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A baker testing recipes for a wedding cake makes a batch of cupcakes, varies the ingredients in each and then tries several of the most promising at a larger scale.

The same approach helps accelerate the testing of new processes and technologies at Shell. Scientists in some 50 different research projects are working with tiny test samples of materials that robots have measured and blended with precision. The projects range from developing advanced catalysts to improve a refinery’s efficiency, to creating more effective chemical mixes for injection into ageing oil fields to boost production.

Creating markets for sulphur, one of the most plentiful by-products of oil and gas processing, makes economic and environmental sense.

Creating markets for sulphur, one of the most plentiful by-products of oil and gas processing, makes economic and environmental sense.

One such project focuses on sulphur, a growing by-product of the oil business commonly used in industrial processes. It’s already used as a binder, known as Shell Thiocrete, to replace cement in concrete.

The goal now is to make it even stronger, and more resistant to corrosive environments. So scientists at Flamac in Belgium, one of many specialist companies working with Shell on these research projects, are cooking up new mixes – in tiny cubes.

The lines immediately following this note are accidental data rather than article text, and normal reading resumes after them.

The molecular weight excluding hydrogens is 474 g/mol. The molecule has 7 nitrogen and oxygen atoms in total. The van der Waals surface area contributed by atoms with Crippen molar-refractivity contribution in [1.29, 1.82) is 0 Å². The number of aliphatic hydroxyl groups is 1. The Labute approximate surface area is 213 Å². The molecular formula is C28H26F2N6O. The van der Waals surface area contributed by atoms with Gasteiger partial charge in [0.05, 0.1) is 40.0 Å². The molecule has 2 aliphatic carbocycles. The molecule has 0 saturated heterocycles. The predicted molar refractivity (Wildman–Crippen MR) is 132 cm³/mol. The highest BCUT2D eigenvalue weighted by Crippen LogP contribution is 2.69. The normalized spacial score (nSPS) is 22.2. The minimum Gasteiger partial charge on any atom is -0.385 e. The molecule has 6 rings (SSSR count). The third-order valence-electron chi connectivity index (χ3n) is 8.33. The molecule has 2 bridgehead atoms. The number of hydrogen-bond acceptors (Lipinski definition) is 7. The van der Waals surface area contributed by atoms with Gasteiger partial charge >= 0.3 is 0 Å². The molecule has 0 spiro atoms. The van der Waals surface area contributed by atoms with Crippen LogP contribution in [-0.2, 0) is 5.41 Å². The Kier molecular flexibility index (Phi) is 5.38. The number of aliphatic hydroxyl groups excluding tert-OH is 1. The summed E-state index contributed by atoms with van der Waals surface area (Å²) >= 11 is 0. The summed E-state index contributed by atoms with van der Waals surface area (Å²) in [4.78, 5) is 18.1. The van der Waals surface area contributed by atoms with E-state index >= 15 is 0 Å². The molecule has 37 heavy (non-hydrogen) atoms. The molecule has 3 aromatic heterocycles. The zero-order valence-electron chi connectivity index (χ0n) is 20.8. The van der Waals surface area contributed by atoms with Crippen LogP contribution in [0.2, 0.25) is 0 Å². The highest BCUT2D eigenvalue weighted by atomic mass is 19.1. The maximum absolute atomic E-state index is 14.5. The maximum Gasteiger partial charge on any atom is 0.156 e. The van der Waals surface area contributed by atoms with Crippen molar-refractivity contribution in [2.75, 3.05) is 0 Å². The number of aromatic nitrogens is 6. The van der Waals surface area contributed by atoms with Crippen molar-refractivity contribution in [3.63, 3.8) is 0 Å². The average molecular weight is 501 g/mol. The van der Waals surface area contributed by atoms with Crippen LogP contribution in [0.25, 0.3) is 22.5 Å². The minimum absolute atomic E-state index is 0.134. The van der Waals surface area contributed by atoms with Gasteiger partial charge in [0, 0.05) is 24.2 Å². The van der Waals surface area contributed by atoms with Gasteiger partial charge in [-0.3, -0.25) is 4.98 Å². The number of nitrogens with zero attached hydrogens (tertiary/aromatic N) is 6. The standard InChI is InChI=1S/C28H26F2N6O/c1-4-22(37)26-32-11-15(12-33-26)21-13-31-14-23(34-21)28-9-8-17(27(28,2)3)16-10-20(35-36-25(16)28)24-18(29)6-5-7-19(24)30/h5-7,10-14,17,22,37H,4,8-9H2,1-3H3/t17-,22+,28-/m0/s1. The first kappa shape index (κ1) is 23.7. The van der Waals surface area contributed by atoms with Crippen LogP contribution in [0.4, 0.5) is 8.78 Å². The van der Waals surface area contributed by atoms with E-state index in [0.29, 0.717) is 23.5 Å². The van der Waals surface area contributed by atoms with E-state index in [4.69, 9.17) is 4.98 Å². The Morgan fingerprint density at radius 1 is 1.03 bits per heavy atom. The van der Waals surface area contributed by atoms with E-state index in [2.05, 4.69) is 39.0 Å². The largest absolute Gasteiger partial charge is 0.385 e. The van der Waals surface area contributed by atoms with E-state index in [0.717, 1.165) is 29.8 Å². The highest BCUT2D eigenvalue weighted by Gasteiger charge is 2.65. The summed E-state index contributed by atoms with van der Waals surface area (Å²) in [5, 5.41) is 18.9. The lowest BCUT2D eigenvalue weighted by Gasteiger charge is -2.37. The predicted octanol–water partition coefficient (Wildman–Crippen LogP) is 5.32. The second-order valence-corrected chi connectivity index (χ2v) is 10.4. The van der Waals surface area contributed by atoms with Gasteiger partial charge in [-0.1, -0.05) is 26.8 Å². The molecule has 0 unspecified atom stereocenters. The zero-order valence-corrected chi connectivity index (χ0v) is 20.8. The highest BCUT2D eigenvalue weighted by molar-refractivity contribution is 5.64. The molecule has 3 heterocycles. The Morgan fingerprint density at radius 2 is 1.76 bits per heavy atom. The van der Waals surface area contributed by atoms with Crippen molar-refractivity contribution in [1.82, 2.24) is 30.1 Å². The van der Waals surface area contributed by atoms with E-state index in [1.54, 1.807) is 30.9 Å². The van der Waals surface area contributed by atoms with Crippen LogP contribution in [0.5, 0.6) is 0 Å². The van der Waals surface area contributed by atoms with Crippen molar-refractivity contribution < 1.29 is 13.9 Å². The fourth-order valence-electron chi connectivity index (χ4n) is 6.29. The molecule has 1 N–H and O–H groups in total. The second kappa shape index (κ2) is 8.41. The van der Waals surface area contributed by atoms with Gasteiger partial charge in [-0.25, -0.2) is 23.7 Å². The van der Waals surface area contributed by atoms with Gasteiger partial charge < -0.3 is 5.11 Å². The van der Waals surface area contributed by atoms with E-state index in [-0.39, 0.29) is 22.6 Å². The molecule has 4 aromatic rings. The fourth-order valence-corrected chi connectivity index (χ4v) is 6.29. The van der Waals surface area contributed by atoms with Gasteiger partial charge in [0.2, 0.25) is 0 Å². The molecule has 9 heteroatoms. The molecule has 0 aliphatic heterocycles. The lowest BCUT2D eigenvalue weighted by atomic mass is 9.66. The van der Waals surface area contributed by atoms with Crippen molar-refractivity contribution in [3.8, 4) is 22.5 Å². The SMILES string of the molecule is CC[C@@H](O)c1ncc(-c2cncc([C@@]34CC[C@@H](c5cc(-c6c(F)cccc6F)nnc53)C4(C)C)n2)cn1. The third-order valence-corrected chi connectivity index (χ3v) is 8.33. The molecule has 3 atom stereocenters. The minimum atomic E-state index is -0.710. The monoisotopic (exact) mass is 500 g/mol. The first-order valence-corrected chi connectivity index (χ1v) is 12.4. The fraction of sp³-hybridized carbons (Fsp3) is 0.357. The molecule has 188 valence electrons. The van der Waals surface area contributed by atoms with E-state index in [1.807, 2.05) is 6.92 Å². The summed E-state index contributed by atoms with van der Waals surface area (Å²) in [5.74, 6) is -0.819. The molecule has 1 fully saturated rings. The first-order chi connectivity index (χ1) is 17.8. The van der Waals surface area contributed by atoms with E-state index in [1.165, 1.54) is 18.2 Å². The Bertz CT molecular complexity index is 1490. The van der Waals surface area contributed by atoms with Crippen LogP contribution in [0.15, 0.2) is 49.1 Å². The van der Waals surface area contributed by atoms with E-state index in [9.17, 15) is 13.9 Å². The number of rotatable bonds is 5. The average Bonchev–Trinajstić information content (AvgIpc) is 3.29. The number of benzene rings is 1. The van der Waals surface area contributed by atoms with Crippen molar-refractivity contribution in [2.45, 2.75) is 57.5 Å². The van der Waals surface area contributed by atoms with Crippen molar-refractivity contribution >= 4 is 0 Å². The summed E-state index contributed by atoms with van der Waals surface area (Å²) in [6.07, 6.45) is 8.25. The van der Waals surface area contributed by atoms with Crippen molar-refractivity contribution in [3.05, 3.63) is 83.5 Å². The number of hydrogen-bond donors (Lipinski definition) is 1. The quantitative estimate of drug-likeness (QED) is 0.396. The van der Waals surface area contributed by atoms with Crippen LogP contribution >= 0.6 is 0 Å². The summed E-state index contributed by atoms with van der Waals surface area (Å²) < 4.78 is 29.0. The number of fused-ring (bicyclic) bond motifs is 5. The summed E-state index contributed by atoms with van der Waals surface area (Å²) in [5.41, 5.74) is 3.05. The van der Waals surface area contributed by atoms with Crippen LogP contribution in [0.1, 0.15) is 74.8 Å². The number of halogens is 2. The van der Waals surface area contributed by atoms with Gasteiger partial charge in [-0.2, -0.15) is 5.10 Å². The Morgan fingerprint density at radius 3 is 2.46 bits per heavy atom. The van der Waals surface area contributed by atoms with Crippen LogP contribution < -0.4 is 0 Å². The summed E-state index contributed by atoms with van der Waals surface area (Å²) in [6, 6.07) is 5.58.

The difference in scale is dramatic. While traditional test units weigh 500 grams (1.1 lbs), the mini versions are only 8 grams, the weight of a small coin. Researchers produce 30 of these a day, each with a different mix. The robots bend, dunk and weigh the chunks, testing for strength and porosity.

Shell believes one of these cubes could hold the key to an enhanced blend of Shell Thiocrete for more durable pavements and products for industrial and marine environments.

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In a world that is demanding more energy, Shell Sulphur Solutions is establishing sulphur as a positive asset contributing to a better world, by taking sulphur out where it does not add value, and adding it to where it does.